Risingshadow has had the honour of interviewing the Canadian speculative fiction author Alexander Zelenyj.

Alexander Zelenyj is the author of the books Songs For The Lost, Experiments At 3 Billion A.M., Ballads To The Burning Twins: The Complete Song Lyrics Of The Deathray Bradburys, and Black Sunshine. His fiction has been published in magazines and anthologies throughout the world.

He lives in Windsor, Ontario, Canada. Visit him at alexanderzelenyj.com.

Click here to visit Songs For The Lost page on the publisher's website (Eibonvale Press).

Click here to read Risingshadow's review of Songs For The Lost.

Click here to read reviews of Alexander Zelenyj's books on his official website.

AN INTERVIEW WITH ALEXANDER ZELENYJ

1. Could you tell us something about yourself in your own words?

I live in Windsor, Ontario, Canada, with my other half, Elizabeth. We share our home with two cats and an ever-growing library of books, albums, and movies. I love books, both reading and writing them.

2. How did you become an author? Have you always been interested in writing fiction?

Yes, as far back as I can remember I was always interested in writing fiction. As a little boy I would make picture books and comic strips, and write all kinds of colourful stories. In the late 1990s I submitted a short story to a magazine called Front & Centre – they accepted the story, and that made me realize that there were people out in the world who actually had an interest in what I had to say. So I submitted more and more of my work to different magazines and anthologies, eventually graduating from getting my short stories published to having my books published. And here we are.

3. What are your favourite authors and books? Have these authors and books influenced your writing style in any way?

There are too many to list, but some of my favourite authors to whom I often return are Ursula K. Le Guin, Richard Matheson, Harlan Ellison, Robert E. Howard, Jeanette Winterson, Joe R. Lansdale, Gabriel Garcia Marquez, Ray Bradbury, Darcey Steinke, Ramsey Campbell, Frank Belknap Long...The list goes on.

Sometimes it isn’t so much that a great author’s style is influential on my own writing style, but simply the fact that these great works they’ve created exist, so that it becomes influential in a greater, more overarching way. It’s inspiring to know that we live in the same world that Robert E. Howard wrote, say, the short story “The Tower Of The Elephant”. That’s reason enough to get out of bed in the morning.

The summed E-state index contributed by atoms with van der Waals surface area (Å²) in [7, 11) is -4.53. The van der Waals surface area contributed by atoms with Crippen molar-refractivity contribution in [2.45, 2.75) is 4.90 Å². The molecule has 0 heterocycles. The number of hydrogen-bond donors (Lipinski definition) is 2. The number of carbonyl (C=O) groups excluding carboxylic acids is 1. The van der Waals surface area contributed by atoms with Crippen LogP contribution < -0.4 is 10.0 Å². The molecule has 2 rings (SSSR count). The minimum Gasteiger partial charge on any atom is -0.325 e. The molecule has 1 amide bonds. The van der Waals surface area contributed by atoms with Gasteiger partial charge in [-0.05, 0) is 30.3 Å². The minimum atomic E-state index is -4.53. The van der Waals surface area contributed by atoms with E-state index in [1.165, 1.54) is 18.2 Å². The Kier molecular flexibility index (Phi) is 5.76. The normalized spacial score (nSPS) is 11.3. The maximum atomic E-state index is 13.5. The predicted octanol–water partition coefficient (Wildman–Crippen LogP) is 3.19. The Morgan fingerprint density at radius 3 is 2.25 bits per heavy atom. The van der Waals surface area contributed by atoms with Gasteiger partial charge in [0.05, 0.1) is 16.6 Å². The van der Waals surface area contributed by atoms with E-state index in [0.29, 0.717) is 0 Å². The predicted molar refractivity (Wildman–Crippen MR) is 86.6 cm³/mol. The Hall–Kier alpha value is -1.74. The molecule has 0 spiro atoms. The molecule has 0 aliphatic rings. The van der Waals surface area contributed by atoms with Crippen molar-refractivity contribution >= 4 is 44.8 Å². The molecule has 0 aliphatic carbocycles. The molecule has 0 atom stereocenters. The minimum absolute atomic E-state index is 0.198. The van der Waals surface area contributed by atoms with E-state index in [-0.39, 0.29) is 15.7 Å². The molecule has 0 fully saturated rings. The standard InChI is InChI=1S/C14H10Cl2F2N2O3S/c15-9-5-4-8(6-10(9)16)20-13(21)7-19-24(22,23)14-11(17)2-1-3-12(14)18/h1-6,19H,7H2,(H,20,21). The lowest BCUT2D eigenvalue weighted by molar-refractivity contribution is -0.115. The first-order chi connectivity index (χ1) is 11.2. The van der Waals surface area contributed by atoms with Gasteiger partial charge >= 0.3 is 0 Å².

4. You're the author of Black Sunshine (Fourth Horseman Press, 2005) and two short story collections, Experiments at 3 Billion A.M. (Eibonvale Press, 2009) and Songs For The Lost (Eibonvale Press, 2014). Are you thinking of writing a new book or a short story collection in the near future?

I actually just finished work on two books: a novel and a short story collection that are quite a bit different from my previous books. Both are heavily informed by elements of magical realism.

I’m also working on another fiction collection, which is much more similar stylistically to the slipstream fiction of Songs For The Lost.

5. Your stories range all the way from fantasy and science fiction to magical realism and horror/weird fiction. What inspires you to use different sub-genres of speculative fiction in your stories?

I’ve always enjoyed reading across a wide variety of genres and styles, so I suppose it only makes sense that I’m likewise attracted to writing within those same genres myself. It keeps writing interesting, and endlessly rewarding and fun. I’ve never considered restricting myself to working within one specific literary genre.

6. When I read Songs For The Lost, I noticed that it contained memorable and beautifully written stories about characters who live in a world filled with loneliness and sorrow and who are searching for salvation in different and unique ways. What inspired you to explore themes of loneliness and sorrow? Was it difficult to write about these themes?

I suppose that some of those themes were a product of the period during which the stories were written, which was a difficult one for me. My mom had died, and it was generally a bleak time. So yes, at times it was difficult to work on this type of material, but the more I did it the more cathartic it became. And when I was finished the book I felt really good about it – it felt like a much greater achievement than anything else I’d written before. When I look back on it I consider it a testament to being able to write through any amount of badness the world can throw at me, ha ha. And now that I’m beyond that and all is well and there’s no huge burden looming over me while I write, well...look out!

7. Do you consider speculative fiction to be a good tool to explore difficult issues and themes in an intelligent way?

Yes, definitely. Speculative fiction – and slipstream literature in particular – knows no bounds, and when done properly can immerse a reader in many different levels of narrative. It’s a very rich type of literature.

8. Are any of the characters in your stories based on people or are they products of your imagination?

For the most part my characters are fictional, but I suppose from time to time I might slip in a character trait or two that could be traced back to someone I know personally. My stories have lots of little personal references and occasional in-jokes that no one but a select few readers might pick up on. It’s fun to do that sort of thing.

9. How would you advertise Songs For The Lost to readers who are thinking of reading and buying it?

I would say that it’s a collection of strange stories that examines very human problems in unique and unexpected ways.

10. Is there anything you'd like to add?

Thank you for having me here, I’m honoured!

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